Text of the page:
So far there was little sign of cancellations of holidays in August from the US, Japan and Australia that had been booked several weeks ago. "These people have made the commitment and they have not deemed the incident to be that bad it requires cancellation," Mr Cotton said. But he said hotels were "more nervous" about bookings for September and October, which overseas holiday makers would be making now.
"For many parts of the industry the autumn is the most important because it is full business at full rate so in profit terms autumn is a very key part of the business," he said. "It determines whether they have had a good or mediocre year."
Natasha Woollard, the spokeswoman for the Tower of London, agreed. "The real impact on visitor figures is most likely to be seen not in the current figures but in the autumn and Christmas," she said.
There was mixed evidence from the housing market, which like the high street was already in the grips of a slowdown before the eight bombers struck. Allyson McDaid, the owner of the London franchise of County Homesearch, a home-finding agency, said the attacks could put off buyers from the US and Far East. "If something like this happens every other week I think it will begin to affect the market," she said.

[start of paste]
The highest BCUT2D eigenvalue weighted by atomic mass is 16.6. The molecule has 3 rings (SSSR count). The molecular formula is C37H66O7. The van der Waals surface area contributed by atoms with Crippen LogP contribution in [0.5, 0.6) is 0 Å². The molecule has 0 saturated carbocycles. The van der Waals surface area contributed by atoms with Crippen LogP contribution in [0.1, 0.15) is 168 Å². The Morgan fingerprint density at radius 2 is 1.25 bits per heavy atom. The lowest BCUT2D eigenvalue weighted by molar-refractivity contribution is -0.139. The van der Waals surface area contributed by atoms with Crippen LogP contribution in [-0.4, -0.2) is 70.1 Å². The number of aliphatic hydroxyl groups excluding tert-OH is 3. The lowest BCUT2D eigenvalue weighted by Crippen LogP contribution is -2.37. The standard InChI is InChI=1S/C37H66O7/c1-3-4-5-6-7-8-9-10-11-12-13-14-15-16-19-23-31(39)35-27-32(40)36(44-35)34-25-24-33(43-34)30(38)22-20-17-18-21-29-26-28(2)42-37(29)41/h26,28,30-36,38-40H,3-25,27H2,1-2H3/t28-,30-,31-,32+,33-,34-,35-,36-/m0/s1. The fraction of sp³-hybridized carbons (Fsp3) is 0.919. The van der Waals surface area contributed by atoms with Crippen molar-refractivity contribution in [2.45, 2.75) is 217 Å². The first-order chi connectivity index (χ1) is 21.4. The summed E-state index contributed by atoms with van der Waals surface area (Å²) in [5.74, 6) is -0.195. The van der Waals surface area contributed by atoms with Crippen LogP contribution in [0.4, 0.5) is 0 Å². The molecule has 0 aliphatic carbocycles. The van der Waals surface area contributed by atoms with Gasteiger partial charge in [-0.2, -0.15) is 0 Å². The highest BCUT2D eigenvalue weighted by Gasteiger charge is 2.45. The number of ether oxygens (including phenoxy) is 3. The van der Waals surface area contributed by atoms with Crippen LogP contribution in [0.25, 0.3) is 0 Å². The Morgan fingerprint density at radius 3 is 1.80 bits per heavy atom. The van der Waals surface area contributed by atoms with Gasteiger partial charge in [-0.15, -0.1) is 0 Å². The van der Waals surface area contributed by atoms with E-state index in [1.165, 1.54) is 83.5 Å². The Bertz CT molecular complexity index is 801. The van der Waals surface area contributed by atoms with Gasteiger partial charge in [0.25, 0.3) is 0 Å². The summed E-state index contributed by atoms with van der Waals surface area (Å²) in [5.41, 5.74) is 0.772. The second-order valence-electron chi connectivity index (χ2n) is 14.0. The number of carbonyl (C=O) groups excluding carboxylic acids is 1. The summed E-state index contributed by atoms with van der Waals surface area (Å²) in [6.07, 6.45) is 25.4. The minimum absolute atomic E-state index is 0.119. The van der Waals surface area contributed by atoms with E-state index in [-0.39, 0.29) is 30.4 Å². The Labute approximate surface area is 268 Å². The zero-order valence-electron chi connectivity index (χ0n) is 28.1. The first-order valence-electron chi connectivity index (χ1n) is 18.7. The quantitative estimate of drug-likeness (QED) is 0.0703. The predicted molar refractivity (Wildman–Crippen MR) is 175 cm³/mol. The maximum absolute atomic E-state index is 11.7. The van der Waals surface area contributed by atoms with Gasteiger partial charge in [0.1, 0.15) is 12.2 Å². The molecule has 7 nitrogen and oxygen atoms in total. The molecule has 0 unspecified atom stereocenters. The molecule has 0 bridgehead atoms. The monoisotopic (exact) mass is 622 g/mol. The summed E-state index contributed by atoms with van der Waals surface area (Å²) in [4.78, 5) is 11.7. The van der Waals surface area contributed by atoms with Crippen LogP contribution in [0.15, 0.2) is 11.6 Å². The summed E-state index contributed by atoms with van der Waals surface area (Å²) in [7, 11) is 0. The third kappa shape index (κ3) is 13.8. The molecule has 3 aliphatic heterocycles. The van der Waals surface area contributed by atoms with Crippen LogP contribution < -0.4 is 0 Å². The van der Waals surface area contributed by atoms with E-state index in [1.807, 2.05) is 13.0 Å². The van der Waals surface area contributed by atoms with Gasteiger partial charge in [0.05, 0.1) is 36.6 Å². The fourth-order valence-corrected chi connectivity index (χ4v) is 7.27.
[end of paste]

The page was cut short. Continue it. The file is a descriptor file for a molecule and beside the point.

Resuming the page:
But Jim Buckle at Propertyfinder, an estate agents' website, doubted the events would have any lasting effect on London's property market. "Londoners, unlike New Yorkers, lived through many years of IRA terror and the housing market continued to function normally," he said.
One agency even claimed to have spotted a boom in central London. Russell Jervis, the managing director of Spicerhaart, said its offices in areas such as Clerkenwell, which borders the Square Mile, had seen increased activity with 5 per cent more enquiries in the past two weeks.
One glimmer of hope is that the latest knock to the economy has made a cut in interest rates next week a near certainty. Traders in the City expect at least two more rate cuts after that. The economy is growing at 1.7 per cent a year - the slowest since it was emerging from recession 12 years ago.
Alan Castle, Lehman Brothers' UK economist, said Friday's figures on consumer confidence would contain the first real evidence of any impact. "Spanish consumer-confidence data after the Madrid bombings ... suggests that the negative effect from greater concern about public safety may not be large," he said.
Additional research by Mark DearnReuse content